Mark-Viverito More Reserved Than de Blasio on City’s Budget Victory

Council Speaker Melissa Mark-Viverito. (Photo: William Alatriste/NYC Council)

Council Speaker Melissa Mark-Viverito. (Photo: William Alatriste/NYC Council)

Mayor Bill de Blaso has bubbled with enthusiasm over the state budget deal signed this week, hailing its pre-K fundng as a “truly historic moment” for the city’s families.

But one of Mr. de Blasio’s top allies, Council Speaker Melissa Mark-Viverito, was far more reserved about the outcome today, thanks to Gov. Andrew Cuomo’s refusal to allow the passage of a tax on the rich that the mayor had championed.

“Obviously not everything is perfect, but I think there’s a lot good things for New York City there and obviously that was thanks to [Mr. Cuomo] and the others that helped negotiate that. I’m not going to agree with him on everything and he’s not going to agree with me on everything but we have to be respectful,” Ms. Mark-Viverito told the Observer in an interview this morning. “We felt, and I still feel, that a tax would’ve been great. We tried to make the case, we discussed it, we went up and talked about it several times … We weren’t successful.”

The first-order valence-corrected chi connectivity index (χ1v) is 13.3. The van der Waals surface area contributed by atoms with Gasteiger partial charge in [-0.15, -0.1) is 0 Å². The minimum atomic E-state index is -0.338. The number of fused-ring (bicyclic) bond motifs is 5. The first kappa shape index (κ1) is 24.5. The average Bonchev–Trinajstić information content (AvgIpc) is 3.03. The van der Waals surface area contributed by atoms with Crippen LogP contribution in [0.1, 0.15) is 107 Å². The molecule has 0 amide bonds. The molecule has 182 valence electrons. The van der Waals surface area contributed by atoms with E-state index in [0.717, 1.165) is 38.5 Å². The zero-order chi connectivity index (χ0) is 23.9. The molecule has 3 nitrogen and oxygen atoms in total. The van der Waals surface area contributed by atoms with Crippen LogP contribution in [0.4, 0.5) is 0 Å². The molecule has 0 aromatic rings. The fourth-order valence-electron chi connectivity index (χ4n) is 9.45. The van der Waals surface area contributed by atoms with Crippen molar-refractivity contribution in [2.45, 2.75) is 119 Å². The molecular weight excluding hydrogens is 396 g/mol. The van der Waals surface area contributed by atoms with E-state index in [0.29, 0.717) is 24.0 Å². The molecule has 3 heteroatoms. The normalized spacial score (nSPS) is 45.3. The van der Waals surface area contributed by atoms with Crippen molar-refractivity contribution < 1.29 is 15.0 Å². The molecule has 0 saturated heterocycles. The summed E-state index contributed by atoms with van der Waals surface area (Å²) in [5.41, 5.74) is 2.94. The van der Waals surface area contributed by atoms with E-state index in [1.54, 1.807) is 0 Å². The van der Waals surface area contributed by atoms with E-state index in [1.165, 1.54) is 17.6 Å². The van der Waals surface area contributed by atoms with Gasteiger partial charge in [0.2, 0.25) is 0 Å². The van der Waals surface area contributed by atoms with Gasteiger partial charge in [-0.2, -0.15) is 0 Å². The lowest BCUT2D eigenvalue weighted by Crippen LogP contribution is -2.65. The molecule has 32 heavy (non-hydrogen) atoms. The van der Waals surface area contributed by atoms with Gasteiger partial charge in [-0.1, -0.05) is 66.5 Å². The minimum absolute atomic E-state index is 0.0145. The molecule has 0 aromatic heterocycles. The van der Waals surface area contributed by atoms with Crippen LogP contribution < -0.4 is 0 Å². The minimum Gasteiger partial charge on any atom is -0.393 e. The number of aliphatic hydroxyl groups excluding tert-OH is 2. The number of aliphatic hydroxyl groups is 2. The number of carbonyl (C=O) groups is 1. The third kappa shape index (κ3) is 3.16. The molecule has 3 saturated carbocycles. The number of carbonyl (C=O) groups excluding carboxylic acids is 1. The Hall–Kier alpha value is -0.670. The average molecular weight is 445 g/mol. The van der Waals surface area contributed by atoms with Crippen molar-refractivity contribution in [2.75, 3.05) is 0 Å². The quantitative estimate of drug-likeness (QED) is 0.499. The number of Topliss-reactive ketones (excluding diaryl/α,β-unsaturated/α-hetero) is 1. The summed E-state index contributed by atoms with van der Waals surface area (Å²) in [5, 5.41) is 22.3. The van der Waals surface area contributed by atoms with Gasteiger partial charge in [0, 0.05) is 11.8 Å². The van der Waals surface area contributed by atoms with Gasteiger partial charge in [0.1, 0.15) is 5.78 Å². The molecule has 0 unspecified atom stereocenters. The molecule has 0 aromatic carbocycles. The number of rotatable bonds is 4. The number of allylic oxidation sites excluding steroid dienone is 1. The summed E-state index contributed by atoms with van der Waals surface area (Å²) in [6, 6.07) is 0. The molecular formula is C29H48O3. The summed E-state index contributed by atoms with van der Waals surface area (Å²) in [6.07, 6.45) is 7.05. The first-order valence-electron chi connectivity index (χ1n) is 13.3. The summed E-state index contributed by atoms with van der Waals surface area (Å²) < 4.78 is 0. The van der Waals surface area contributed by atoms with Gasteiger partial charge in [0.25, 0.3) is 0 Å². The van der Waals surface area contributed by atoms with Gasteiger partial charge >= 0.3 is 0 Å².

Mr. de Blasio declared yesterday that he had no hard feelings against the governor, who sometimes appeared to be purposely trying to undercut him during negotiations.

Ms. Mark-Viverito had previously broken with some of her fellow liberal council members by refusing to air frustration about Mr. Cuomo, a relatively centrist Democrat who champions tax cuts and charter schools–along with marriage equality and stricter gun laws.

At a meeting last week, one member of the council’s progressive wing fumed about Democrats like Mr. Cuomo who fail to fight for progressive values. But Ms. Mark-Viverito failed to join him, telling reporters, “I’m not going to answer that question,” when pressed on Mr. Cuomo’s politics.

Today, Ms. Mark-Viverito remained diplomatic, but stopped far short of lavishing praise.

“I respect him and I work with him and there’s still a lot things we want to get done on the state level, a lot of conversations to be had, there’s still legislation to pass,” she said. “If we come to agree and we get his support, great. If we don’t, then we have to be respectful about disagreeing and move forward.”